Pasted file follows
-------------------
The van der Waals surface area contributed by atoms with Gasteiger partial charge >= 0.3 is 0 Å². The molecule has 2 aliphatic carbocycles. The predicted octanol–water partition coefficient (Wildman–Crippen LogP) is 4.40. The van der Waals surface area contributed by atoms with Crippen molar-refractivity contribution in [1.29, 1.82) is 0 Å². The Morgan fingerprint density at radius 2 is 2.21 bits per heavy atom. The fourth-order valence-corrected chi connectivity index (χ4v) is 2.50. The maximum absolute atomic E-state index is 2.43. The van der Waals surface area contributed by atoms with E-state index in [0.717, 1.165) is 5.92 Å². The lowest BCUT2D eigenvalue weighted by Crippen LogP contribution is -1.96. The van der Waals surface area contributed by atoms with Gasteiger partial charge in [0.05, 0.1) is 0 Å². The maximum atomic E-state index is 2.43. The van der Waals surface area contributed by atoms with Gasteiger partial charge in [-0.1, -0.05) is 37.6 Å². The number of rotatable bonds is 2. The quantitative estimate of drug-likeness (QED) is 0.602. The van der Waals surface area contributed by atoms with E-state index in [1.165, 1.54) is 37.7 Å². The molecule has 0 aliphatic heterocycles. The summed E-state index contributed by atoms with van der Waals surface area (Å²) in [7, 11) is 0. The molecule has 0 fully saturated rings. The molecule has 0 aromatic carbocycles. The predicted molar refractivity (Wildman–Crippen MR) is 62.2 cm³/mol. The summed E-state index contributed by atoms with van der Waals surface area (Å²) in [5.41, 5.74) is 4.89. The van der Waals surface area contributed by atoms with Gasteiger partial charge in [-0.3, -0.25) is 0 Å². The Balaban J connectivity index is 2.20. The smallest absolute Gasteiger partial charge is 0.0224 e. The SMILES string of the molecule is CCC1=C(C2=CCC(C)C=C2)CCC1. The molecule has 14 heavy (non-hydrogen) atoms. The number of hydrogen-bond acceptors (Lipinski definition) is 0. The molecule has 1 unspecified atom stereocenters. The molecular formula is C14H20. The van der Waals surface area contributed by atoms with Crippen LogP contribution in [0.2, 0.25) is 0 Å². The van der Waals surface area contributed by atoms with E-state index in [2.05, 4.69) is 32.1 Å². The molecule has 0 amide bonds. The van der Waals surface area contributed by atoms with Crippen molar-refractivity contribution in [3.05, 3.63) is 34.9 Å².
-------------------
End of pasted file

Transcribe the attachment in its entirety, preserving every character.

The van der Waals surface area contributed by atoms with Gasteiger partial charge >= 0.3 is 0 Å². The molecule has 2 aliphatic carbocycles. The predicted octanol–water partition coefficient (Wildman–Crippen LogP) is 4.40. The van der Waals surface area contributed by atoms with Crippen molar-refractivity contribution in [1.29, 1.82) is 0 Å². The Morgan fingerprint density at radius 2 is 2.21 bits per heavy atom. The fourth-order valence-corrected chi connectivity index (χ4v) is 2.50. The maximum absolute atomic E-state index is 2.43. The van der Waals surface area contributed by atoms with E-state index in [0.717, 1.165) is 5.92 Å². The lowest BCUT2D eigenvalue weighted by Crippen LogP contribution is -1.96. The van der Waals surface area contributed by atoms with Gasteiger partial charge in [0.05, 0.1) is 0 Å². The maximum atomic E-state index is 2.43. The van der Waals surface area contributed by atoms with Gasteiger partial charge in [-0.1, -0.05) is 37.6 Å². The number of rotatable bonds is 2. The quantitative estimate of drug-likeness (QED) is 0.602. The van der Waals surface area contributed by atoms with E-state index in [1.165, 1.54) is 37.7 Å². The molecule has 0 aliphatic heterocycles. The summed E-state index contributed by atoms with van der Waals surface area (Å²) in [7, 11) is 0. The molecule has 0 fully saturated rings. The molecule has 0 aromatic carbocycles. The predicted molar refractivity (Wildman–Crippen MR) is 62.2 cm³/mol. The summed E-state index contributed by atoms with van der Waals surface area (Å²) in [5.41, 5.74) is 4.89. The van der Waals surface area contributed by atoms with Gasteiger partial charge in [-0.3, -0.25) is 0 Å². The Balaban J connectivity index is 2.20. The smallest absolute Gasteiger partial charge is 0.0224 e. The SMILES string of the molecule is CCC1=C(C2=CCC(C)C=C2)CCC1. The molecule has 14 heavy (non-hydrogen) atoms. The number of hydrogen-bond acceptors (Lipinski definition) is 0. The molecule has 1 unspecified atom stereocenters. The molecular formula is C14H20. The van der Waals surface area contributed by atoms with Crippen LogP contribution in [0.2, 0.25) is 0 Å². The van der Waals surface area contributed by atoms with E-state index in [2.05, 4.69) is 32.1 Å². The molecule has 0 amide bonds. The van der Waals surface area contributed by atoms with Crippen molar-refractivity contribution in [3.05, 3.63) is 34.9 Å².